Wrong Reasons To Choose The Firm As Counsel

Firm Philosophy    |     Year End Letter     |    Wrong Reasons to Choose Firm

The “Wrong Reasons” originated in an iconoclastic sort of internal spoofing of what the Firm was and was not.  In a way that the Firm never would have expected, the Firm found in its discussions with its clients and prospective clients that the “Wrong Reasons” was helpful perspective for them.

As part of the Firm’s desire never to be a negative surprise to a client and as part of the Firm’s commitment to provide clients and prospective clients any information that might be helpful to them in making an informed and intelligent decision about whether their personal and business interests and the Firm are a “good fit,” the Firm provides the “Wrong Reasons”:

  1. If the prospective client wants a marquee name as its legal counsel, the Firm is not a marquee name.
  2. If the prospective client wants points on the cocktail circuit because of who its legal counsel is, the Firm will not get anyone points on the cocktail circuit.
  3. If the prospective client wants its legal counsel to have fancy offices, the Firm has untraditionally less than modest office space and office furnishings in its offices.  Firm offices are meant to be workspace for very hard work.  Almost overwhelmingly clients expect the Firm’s professionals to come to the client’s office and seldom, if ever, come to the Firm’s offices.  Prospective clients should imagine a “loft mentality” in the Firm’s offices even though no office is in loft space.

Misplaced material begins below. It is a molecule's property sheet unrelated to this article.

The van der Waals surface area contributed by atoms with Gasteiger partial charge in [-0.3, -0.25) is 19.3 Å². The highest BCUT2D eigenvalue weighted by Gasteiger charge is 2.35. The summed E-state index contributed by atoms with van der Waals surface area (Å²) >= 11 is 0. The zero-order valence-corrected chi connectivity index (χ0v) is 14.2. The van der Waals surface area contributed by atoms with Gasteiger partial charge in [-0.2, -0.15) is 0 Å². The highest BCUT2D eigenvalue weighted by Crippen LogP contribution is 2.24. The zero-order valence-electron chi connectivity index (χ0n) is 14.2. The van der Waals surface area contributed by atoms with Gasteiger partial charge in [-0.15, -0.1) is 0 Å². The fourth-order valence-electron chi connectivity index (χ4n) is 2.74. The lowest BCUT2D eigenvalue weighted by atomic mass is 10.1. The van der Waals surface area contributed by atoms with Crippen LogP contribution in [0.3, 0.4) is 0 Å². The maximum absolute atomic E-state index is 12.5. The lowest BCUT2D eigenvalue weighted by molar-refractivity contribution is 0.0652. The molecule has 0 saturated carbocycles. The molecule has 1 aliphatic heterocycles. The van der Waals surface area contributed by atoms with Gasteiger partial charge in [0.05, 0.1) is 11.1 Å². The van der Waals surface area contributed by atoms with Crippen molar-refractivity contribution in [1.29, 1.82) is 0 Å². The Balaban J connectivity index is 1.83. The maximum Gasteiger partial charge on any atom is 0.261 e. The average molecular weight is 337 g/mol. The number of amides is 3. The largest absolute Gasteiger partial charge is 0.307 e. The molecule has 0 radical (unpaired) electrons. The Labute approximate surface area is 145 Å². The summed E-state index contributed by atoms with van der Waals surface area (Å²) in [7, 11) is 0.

4. If the prospective client wants the Firm’s professionals to have large, lavish offices, the Firm practices the “hotelling” concept in its offices, i.e. no one has their own office, all offices are everybody’s office, whoever is in town in a particular office uses whatever office is available that day.  All offices are furnished with the same less than modest furniture and are meant to be the same.
  5. If the prospective client wants a firm of size, the Firm is the antithesis of that and is unlikely to change.  The only professionals are Michael, Eric, and Kearney.  The rest of the staff is made up of law clerks and administrative and paraprofessional staff.
  6. If the prospective client wants its lawyers to have “gatekeepers,” the Firm does not use gatekeepers.  Part of the Firm’s culture is that no individual in the Firm will be asked to do anything that everyone else in the Firm is not prepared to do, has done and will do.  For instance, as a gesture to that culture the Firm’s professionals might answer the Firm phones on any given day.